The President's pardon power is a near-blank check hidden among the Constitution's checks and balances. (1) Despite substantial handwringing about possible abuses of the power, scholars have almost entirely overlooked the most potent tool in the President's pardon power arsenal: the ability to attach conditions to clemency grants (the "conditional pardon power"). (2) As a subset of the general pardon power, the conditional pardon power is assumed to be similarly "unfettered," (3) "plenary," (4) or "unlimited." (5) This cannot be correct.
If the conditional pardon power were truly "unfettered," then the President could wield it for political advantage. He or she could pardon, and thereby re-enfranchise, thousands of convicted felons in key swing states upon the condition that they vote for his or her party in the upcoming election. Pardon recipients who failed to fulfill the condition would be thrown back in jail. (6)
If the conditional pardon power were truly "plenary," then the President could use it to replace a duly enacted penal scheme with one of his or her own choosing. Imagine Congress unanimously passed, over the President's veto, a bill requiring jailtime for police officers who killed unarmed civilians with chokeholds. A President who preferred only limited civil liability could unilaterally impose a different penal scheme by pardoning all such officers upon the condition they pay the victim's family a sum of money not to exceed $500. (7)
And if the conditional pardon power were truly "unlimited," then the President could impose horrifying conditions. He or she could pardon a healthy prisoner upon the condition that the prisoner donate her kidney to the President's ailing cousin, or commute a death sentence upon the condition that the prisoner be strung up by his ankles and tortured in the Rose Garden for the First Family's entertainment.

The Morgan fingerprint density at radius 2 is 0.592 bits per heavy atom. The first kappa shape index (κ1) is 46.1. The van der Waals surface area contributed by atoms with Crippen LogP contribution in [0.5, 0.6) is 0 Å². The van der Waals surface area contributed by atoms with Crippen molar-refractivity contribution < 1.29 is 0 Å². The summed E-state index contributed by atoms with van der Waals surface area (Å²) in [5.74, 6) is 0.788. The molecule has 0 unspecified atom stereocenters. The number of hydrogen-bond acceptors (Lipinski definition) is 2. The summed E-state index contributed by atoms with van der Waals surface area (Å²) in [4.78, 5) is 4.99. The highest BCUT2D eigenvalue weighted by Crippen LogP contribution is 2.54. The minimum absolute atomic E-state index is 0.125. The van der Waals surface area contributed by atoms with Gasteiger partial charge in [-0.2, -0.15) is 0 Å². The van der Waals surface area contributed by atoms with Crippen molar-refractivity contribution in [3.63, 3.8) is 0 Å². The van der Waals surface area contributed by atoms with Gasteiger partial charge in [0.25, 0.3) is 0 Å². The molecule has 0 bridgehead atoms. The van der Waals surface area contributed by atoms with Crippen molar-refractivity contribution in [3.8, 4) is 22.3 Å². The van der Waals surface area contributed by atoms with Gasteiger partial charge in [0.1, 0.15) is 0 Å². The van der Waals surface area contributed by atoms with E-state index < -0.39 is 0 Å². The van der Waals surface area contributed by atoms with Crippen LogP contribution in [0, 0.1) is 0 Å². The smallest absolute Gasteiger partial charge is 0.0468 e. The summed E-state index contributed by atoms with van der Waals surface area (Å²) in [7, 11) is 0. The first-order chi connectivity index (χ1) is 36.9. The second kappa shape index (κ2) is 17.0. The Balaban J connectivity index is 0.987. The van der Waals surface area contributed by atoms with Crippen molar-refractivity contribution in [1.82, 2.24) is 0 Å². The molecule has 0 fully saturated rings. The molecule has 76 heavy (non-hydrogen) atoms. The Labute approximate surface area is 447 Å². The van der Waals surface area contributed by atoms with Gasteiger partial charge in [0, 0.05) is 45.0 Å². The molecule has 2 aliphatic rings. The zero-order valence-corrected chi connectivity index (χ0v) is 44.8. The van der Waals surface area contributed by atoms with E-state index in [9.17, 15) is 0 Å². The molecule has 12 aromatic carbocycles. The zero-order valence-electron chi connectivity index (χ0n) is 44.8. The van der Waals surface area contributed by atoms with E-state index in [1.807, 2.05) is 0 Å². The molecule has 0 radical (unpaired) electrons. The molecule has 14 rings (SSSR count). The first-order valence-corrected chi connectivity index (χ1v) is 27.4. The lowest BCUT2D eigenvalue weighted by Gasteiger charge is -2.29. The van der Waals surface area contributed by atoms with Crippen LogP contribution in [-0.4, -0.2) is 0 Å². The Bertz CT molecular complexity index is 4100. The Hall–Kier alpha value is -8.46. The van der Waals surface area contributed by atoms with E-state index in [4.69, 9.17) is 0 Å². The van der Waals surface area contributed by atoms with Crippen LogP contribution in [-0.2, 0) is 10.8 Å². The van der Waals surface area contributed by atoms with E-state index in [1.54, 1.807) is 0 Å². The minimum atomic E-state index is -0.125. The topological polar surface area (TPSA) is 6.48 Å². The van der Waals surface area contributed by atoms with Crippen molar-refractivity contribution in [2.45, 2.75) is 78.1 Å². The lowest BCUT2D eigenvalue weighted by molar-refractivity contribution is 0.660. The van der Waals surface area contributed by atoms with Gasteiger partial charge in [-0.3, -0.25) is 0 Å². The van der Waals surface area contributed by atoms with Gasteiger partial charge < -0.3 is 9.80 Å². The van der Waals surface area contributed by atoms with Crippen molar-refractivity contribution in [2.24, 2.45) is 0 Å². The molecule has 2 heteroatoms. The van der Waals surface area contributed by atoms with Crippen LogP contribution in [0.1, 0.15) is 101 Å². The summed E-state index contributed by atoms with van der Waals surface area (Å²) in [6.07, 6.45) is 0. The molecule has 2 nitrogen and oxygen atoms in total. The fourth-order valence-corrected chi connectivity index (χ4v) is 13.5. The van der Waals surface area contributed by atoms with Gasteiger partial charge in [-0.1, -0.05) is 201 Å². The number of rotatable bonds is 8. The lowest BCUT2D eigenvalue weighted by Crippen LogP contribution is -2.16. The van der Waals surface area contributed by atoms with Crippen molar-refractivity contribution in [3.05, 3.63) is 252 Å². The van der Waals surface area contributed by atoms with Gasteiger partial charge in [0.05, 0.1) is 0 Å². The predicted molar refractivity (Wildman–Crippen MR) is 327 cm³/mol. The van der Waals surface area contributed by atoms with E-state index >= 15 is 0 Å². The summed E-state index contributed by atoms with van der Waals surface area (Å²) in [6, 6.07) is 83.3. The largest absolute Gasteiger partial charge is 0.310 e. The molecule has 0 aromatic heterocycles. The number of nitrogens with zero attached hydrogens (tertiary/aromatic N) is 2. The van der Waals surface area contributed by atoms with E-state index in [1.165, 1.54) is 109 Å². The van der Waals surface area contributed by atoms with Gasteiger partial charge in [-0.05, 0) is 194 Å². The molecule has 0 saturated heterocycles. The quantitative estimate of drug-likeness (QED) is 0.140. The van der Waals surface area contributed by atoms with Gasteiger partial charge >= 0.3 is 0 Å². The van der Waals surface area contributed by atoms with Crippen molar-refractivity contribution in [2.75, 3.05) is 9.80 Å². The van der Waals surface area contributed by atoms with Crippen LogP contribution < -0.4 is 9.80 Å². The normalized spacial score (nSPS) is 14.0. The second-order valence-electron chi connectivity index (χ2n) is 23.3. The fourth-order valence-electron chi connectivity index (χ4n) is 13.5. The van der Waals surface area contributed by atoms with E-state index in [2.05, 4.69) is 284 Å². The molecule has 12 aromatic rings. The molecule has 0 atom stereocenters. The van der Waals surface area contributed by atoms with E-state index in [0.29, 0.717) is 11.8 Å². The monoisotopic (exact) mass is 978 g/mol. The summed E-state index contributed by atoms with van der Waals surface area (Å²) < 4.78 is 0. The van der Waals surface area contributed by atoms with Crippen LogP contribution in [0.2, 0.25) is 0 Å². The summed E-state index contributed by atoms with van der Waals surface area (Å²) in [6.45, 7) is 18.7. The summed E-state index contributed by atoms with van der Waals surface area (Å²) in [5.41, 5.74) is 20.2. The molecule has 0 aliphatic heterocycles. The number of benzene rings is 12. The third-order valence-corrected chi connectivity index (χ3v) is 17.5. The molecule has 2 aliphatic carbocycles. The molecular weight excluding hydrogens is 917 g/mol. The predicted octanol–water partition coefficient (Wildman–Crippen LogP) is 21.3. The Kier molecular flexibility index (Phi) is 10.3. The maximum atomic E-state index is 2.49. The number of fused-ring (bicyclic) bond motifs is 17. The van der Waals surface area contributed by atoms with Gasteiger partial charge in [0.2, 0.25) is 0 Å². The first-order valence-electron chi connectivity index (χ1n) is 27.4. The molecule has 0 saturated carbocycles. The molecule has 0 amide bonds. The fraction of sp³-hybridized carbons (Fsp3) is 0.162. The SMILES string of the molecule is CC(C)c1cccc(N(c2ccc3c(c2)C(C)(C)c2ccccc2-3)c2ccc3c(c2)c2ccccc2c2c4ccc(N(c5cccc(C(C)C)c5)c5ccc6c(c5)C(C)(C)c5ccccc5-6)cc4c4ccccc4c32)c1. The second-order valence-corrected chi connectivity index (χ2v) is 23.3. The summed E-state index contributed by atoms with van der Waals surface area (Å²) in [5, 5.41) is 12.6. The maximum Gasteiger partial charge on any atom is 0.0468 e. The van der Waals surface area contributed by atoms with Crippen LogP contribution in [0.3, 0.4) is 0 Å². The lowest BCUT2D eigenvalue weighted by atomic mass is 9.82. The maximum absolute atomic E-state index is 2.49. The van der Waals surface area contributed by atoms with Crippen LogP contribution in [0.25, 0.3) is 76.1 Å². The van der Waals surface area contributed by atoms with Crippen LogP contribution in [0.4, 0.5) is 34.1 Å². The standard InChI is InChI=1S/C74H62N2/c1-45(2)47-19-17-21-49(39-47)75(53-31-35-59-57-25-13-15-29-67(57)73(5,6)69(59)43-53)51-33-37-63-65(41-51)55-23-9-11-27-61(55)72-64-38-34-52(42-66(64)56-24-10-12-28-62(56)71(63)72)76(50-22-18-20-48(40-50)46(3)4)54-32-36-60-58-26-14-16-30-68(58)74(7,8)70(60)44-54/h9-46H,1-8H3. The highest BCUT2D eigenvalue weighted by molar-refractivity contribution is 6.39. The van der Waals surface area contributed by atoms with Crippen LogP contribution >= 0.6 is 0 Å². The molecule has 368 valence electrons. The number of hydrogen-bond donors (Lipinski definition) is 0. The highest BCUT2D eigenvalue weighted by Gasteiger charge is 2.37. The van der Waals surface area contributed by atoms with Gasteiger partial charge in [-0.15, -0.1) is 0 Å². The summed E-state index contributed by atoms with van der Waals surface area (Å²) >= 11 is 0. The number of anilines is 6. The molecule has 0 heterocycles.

Some hypothetical seem more plausible than others, but history teaches us to take seriously the hard boundaries of executive power, especially where its exercise could be catastrophic.
Presidents have so far avoided controversial conditional pardons. (8) As a result, the boundaries of the conditional pardon power have not been clearly drawn. This Note fills that gap. It answers two questions: Are there limits (9) to the conditional pardon power? If so, what are they?
This Note's examination of the conditional pardon power is valuable for a few reasons. First, the power is ripe for abuse. It could allow a norm-breaking President to infringe upon individual rights and, as perniciously, to undermine America's separation of powers. Second, the original understanding of the conditional pardon power is sorely under developed. Given the increasingly originalist federal judiciary, the outcome of future conditional pardon cases could turn on the power's original meaning. Finally, the conditional pardon power is underappreciated but not entirely neglected. America's history books contain scattered instances of conditional pardons, some of which received scrutiny from the Supreme Court. History provides enough data points for this Note's pardon power connect-the-dots to sketch an intelligible picture of the President's conditional pardon power. (10)
This Note concludes...